# Creating population pyramids

## Video: Creating population pyramids

In the last movie we looked at how you can create pie charts to show the mean or maybe the median, for each group on a categorical variable. However sometimes, it can be more helpful to see not just a single summary statistic, but the entire distribution of scores for each group. One way to do this, provided your categorical variable is a dichotomy, that is it has just two values, is a variation on the histogram or bell curve that we looked at back in the section on univariate charts. In this case what we are going to create is a pair of back-to-back histograms, what SPSS calls a population pyramid.

## Creating population pyramids

In the last movie we looked at how you can create pie charts to show the mean or maybe the median, for each group on a categorical variable. However sometimes, it can be more helpful to see not just a single summary statistic, but the entire distribution of scores for each group. One way to do this, provided your categorical variable is a dichotomy, that is it has just two values, is a variation on the histogram or bell curve that we looked at back in the section on univariate charts. In this case what we are going to create is a pair of back-to-back histograms, what SPSS calls a population pyramid.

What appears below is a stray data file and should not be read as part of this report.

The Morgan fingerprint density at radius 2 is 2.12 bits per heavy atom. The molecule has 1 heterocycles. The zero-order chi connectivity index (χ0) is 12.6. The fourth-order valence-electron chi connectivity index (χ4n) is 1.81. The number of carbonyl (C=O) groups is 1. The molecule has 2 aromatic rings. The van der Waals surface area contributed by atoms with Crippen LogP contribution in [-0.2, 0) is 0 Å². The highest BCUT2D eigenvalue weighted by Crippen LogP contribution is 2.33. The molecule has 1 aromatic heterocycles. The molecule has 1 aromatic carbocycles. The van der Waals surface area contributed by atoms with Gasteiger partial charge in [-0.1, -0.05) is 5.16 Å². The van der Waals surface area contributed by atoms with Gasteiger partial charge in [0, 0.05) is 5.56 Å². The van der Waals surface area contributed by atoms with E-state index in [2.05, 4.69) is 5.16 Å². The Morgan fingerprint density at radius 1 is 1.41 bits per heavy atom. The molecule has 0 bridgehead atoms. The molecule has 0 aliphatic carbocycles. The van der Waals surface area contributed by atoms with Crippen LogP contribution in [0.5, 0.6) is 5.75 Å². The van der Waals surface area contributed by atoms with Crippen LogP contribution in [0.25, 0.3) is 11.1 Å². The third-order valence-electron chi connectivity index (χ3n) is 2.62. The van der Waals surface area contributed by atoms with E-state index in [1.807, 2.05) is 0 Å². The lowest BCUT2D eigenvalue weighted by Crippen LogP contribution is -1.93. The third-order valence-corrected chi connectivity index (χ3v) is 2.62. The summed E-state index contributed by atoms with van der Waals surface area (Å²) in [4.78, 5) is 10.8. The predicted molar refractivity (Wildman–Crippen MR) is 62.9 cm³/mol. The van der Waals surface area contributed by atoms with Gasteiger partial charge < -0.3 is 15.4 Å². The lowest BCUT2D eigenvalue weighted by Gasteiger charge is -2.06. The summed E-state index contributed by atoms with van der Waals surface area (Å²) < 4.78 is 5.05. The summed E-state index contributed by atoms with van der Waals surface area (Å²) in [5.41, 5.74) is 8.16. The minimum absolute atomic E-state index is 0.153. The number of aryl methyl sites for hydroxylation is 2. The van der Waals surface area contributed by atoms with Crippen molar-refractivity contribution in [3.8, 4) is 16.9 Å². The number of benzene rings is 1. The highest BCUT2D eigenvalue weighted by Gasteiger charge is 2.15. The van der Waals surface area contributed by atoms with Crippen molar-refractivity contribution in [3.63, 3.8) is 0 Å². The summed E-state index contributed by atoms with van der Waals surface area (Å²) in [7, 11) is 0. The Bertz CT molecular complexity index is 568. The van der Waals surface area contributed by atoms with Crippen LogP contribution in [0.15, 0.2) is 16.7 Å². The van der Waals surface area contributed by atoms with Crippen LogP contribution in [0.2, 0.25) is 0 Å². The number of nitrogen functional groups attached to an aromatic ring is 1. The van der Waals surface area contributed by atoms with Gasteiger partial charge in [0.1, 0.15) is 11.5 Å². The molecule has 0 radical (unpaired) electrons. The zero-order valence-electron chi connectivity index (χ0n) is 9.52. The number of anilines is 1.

For this example, I'm going to be using the Searches.sav data file, and I am going to be looking at relative interest in NBA, as a search term, and compare that with whether a state has an NBA team or not. Now I am going to do this by going up to Graphs, to Chart Builder, and from there, I come down to Histogram, because the pyramid plot is a variation on the Histogram. This one on the far right, Population Pyramid, I drag that up to the canvas, and then what I'm going to do is I am going to come on this variable list and scroll down until I find the results for NBA as a Google search term, and I take that over to the distribution variable. We are trying to find out how common that is.